It’s an observation that now reads as a truism: “When you’re in Vancouver, within artistic communities, it’s hard to spend more than 15 minutes at a social gathering without talking about the cost of rent or knowing of someone who is being evicted,” says Am Johal, director of community engagement at Simon Fraser University’s Vancity Office of Community Engagement.
In my day-to-day in Vancouver, I find myself preoccupied with constant reminders of my own impermanence. Exiting my beloved Mount Pleasant rental apartment, I’m hit by a thud of anxiety each time I see a development notice erected in my neighbourhood. I pass by so many of my once-favourite galleries (and former places of employment), now repurposed or left empty. Friends and artists leave. Those of us who remain spend most of our time defending the choice to stay. Our defence often sounds optimistic, perhaps naive: staying here and making art is important, too.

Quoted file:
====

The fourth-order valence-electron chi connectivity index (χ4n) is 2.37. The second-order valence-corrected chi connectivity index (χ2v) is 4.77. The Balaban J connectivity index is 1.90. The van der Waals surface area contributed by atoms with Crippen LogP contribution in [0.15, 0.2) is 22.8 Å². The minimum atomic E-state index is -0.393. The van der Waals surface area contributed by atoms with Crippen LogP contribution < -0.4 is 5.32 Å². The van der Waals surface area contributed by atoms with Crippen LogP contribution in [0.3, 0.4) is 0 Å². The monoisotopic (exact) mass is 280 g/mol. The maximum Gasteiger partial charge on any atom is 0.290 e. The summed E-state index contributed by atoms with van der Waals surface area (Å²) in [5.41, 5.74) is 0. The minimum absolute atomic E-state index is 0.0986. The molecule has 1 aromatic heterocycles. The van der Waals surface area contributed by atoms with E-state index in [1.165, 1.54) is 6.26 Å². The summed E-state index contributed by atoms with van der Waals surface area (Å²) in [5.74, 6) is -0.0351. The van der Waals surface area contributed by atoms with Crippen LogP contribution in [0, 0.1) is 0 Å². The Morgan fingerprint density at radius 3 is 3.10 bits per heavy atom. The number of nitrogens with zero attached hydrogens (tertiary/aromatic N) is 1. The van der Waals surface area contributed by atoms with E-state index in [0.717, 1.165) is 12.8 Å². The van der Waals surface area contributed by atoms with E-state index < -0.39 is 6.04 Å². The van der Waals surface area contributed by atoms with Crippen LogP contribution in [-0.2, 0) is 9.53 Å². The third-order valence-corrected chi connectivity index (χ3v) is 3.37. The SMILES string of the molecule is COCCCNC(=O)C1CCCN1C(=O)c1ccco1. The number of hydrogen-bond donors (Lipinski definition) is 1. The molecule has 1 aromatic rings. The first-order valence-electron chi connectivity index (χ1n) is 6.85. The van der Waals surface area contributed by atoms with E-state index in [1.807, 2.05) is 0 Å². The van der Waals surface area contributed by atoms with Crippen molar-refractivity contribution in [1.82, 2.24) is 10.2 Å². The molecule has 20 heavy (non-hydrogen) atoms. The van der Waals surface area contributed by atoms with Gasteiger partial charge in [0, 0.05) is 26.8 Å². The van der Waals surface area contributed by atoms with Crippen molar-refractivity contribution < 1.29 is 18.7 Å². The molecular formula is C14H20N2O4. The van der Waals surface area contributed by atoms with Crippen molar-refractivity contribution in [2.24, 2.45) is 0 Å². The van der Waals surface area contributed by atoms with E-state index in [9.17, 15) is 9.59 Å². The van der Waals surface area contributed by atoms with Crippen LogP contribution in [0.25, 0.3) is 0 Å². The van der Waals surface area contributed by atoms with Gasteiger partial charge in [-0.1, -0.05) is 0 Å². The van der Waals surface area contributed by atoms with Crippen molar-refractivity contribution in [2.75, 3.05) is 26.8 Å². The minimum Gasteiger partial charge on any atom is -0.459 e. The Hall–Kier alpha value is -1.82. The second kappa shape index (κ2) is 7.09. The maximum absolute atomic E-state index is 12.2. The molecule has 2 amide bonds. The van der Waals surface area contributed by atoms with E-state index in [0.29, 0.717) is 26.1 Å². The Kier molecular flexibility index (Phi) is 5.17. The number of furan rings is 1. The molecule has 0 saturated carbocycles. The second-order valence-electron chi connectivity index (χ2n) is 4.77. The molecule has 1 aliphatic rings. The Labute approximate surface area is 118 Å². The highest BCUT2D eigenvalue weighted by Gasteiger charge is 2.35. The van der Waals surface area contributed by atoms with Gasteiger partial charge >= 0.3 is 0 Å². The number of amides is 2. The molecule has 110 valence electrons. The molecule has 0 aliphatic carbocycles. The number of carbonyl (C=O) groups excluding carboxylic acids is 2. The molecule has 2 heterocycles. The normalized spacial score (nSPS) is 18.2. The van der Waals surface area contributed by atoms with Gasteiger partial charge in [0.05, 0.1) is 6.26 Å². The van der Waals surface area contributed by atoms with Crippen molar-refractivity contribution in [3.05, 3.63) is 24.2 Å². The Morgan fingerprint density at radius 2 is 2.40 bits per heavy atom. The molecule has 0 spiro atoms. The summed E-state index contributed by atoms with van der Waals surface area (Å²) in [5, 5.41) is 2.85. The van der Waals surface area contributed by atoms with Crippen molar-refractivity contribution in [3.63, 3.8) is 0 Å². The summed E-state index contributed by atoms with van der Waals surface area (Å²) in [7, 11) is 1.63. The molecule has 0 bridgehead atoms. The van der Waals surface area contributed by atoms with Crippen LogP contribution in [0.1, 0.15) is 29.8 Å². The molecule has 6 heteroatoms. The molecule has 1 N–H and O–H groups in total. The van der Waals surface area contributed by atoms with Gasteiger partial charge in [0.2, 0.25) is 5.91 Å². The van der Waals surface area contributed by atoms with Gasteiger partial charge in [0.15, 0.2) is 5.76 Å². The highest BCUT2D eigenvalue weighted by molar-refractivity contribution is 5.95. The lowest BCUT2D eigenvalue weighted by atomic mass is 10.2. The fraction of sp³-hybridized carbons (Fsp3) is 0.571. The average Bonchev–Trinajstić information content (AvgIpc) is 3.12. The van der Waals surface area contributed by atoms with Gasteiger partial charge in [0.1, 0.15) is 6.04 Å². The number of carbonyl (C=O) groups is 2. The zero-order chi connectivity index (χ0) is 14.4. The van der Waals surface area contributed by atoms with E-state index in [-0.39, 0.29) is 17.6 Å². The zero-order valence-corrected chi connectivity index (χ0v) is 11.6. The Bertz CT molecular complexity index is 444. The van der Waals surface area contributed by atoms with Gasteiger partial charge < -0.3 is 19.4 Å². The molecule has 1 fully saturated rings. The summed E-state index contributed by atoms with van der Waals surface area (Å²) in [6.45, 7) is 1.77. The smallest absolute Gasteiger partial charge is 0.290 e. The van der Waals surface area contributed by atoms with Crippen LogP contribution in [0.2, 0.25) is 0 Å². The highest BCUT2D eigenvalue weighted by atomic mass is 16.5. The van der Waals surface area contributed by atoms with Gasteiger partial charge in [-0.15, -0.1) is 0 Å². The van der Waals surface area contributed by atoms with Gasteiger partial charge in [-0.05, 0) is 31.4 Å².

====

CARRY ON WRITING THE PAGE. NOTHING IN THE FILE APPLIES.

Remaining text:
In this five-part series, I intend to think through how the housing crisis is having an impact not only on the production of art in Vancouver, but also on art’s responsive and changing communities. Issues of unaffordability, including high rent and inaccessible housing, go beyond dwindling supplies of accessible gallery, home, institutional and studio spaces. Complicating these issues is that artists and art centres are often themselves gentrifying elements within a city, a phenomenon already long-acknowledged and in-process in Vancouver. If we know well by now that unaffordability generates and exacerbates inequality generally, it feels necessary to emphasize that it also generates and exacerbates inequality, and tension, including class stratification, within artistic communities, too. It can be a contradictory conversation or, at least, a circular one. But if we acknowledge the role of the arts in gentrification, we should be looking deeper at what this disparity of opportunity in culture comprises. If the art community is asked to navigate, evade or compromise an ever-tightening commercial grip, we should really be talking about who in that community is benefiting, and suffering, most from unaffordability.